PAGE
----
Historical Content Note: The following material is reprinted from publications from throughout Fermilab's history. It should be read in its original historical context.

Proton Area Opens Pagoda Control Center

The last major component in the original design of the Proton Experimental Area was formally opened this week. The Pagoda housing the control center for the Proton Area was launched by the twist of a dial by Director Robert R. Wilson at a noon-hour ceremony Wednesday, February 25, 1976.

The Pagoda is glassed on four sides and rises some 30 feet from the ground, making it the best place from which to see the entire outlying experimental areas. From the vantage point of the control deck of the Pagoda a 360° view is possible. But the three experimental halls controlled from the Pagoda -- P-East, P-Center, and P--West -- lie buried deep underground.

The Proton Area takes the primary proton beam from the accelerator with full intensity and energy. Experiments using the primary proton beam are located in three pits, identifiable at ground level only by the scalloped roofs over the top of what is actually a giant labyrinth. Two secondary beams are also generated by the Proton Area, the tagged photon beam and the broad band photon beam. Three crews of operators work around the clock in the Pagoda guiding the beam from the accelerator into the Proton Area facilities and into the three experiments running here simultaneously.

Direction of the Proton Area changed hands this week as Brad Cox became Proton Department Head, succeeding Roy Rubinstein who had held the position for the past 12 years. During this period, the Area has grown considerably; it also has changed its main emphasis from construction to operation for physics experiments, of which there are now eight set up. The Tagged Photon Laboratory with its associated electron beam was brought into use; the three-way-split became operational, followed by operation of the quadrupole enclosures, and the use of the P-West Area for experiments. Several important physics discoveries have already been made in the Proton Area.

In the next few months the Proton Department will start construction of a High Intensity Pion Laboratory that will be an extension of the P-West line. The new line will contain 54 superconducting magnets -- the first superconducting beam line at Fermilab.

On November 3, 1972 a beam of 200 BeV protons was steered out of the main accelerator, through the switchyard, and cleanly down the proton experimental line which is the east-most line of the three-pronged external experimental switchyard. Focussing on a tungsten target 1/8" in diameter, that first beam was seen in the P-Central area. Within 50 feet on either side are P-West and P-East, the other two places where experimental work was carried on.

In addition to bringing the line into operation, the event also represented the complete activation of the NAL experimental areas - the Meson and Neutrino lines having previously come on the air in the past few months.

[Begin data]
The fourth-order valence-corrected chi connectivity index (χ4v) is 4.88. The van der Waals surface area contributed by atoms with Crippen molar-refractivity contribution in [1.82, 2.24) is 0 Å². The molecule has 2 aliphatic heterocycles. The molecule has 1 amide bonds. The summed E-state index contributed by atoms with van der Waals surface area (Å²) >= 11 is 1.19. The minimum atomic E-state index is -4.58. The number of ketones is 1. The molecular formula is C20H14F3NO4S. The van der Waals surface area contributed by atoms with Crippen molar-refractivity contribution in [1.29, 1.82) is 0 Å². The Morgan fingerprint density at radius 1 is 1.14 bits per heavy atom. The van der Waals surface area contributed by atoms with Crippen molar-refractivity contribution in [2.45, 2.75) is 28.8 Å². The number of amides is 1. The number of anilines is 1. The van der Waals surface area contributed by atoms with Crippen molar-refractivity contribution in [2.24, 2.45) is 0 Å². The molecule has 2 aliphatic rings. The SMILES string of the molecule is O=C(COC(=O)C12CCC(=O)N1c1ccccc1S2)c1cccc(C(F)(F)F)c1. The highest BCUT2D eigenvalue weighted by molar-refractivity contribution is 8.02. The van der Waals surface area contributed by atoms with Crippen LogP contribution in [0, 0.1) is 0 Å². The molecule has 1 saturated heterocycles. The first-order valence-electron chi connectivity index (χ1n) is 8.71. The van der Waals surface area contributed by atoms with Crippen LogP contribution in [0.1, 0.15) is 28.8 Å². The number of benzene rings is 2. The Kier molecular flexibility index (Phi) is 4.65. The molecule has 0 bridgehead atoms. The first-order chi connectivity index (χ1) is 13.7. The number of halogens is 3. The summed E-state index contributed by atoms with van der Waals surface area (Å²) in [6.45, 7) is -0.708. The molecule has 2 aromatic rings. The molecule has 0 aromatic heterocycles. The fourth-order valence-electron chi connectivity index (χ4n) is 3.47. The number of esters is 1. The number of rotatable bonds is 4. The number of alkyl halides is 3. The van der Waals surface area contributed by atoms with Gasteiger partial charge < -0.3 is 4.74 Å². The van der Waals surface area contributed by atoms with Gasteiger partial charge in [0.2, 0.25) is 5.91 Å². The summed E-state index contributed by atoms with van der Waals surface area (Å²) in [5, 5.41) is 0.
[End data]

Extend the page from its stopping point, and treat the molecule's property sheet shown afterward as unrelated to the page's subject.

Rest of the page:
In the Proton Area, experimenters study the collisions on targets of protons which come directly from the accelerator - in contrast to the other NAL experimental areas which study secondary beams - that is, beams of particles which are first produced from collisions on targets in the particular area, then transported for study. Experiment Number 70, for instance, has already begun in the Proton Area. It is a collaboration of Columbia University, Rockefeller University, and NAL experimenters to be carried out in three phases - measurements of the production of (1) gamma rays; (2) electrons, and (3) pairs of electrons and positrons. The numbers of these particles produced as the proton beam strikes targets and the energies carried off by the new particles will be measured at a variety of angles. Data will be closely scrutinized for possible existence of exotic new particles suggested in recent years, such as the W "intermediate weak boson" or Bo "heavy photon." Five other experiments are to be housed in the Proton Area in this first wave of experimenting there, all searching for new phenomena.

The Proton Experimental Area broke ground last week for a major addition to the experimental facilities there. Known as the "Pion Area," the new facility will be situated downstream of the existing Proton West experimental area. It will provide Fermilab with a major capability for experimentation with pion and anti-proton beams of intensities and of energies available at no other laboratory, and with an electron beam with excellent spot size, intensity, and purity at energies far above that available at electron machines.

According to Brad Cox, head of the Proton Area, Phase I of the construction will see completion in June of 1977 of the farthest end of the new laboratory to the middle; Phase II will include the targetting station, the portion adjacent to P-West. More than 50 superconducting magnets will be built for the line, similar to those being developed for the Energy Doubler.

The new area will receive particles of 500-1000 BeV and with intensities as high as 1014 protons per pulse at 500 BeV. In response to the growing ecperimental interest, it will be possible in the new area to study low cross sections which produce rare effects and particles such as the psi family.

The Pagoda (1 of 6)
(L-R) Roy Rubinstein, retiring head, Brad Cox, new head of Proton Areaa (2 of 6)
Crew chief Tom Prosapio describes operation of control panel (3 of 6)
New view of Meson Detector Building as seen from the Pagoda (4 of 6)
Two interlaced spiral staircases lead up to control center (5 of 6)
Aerial view of Proton experimental area. Pagoda control center may be seen at right (6 of 6)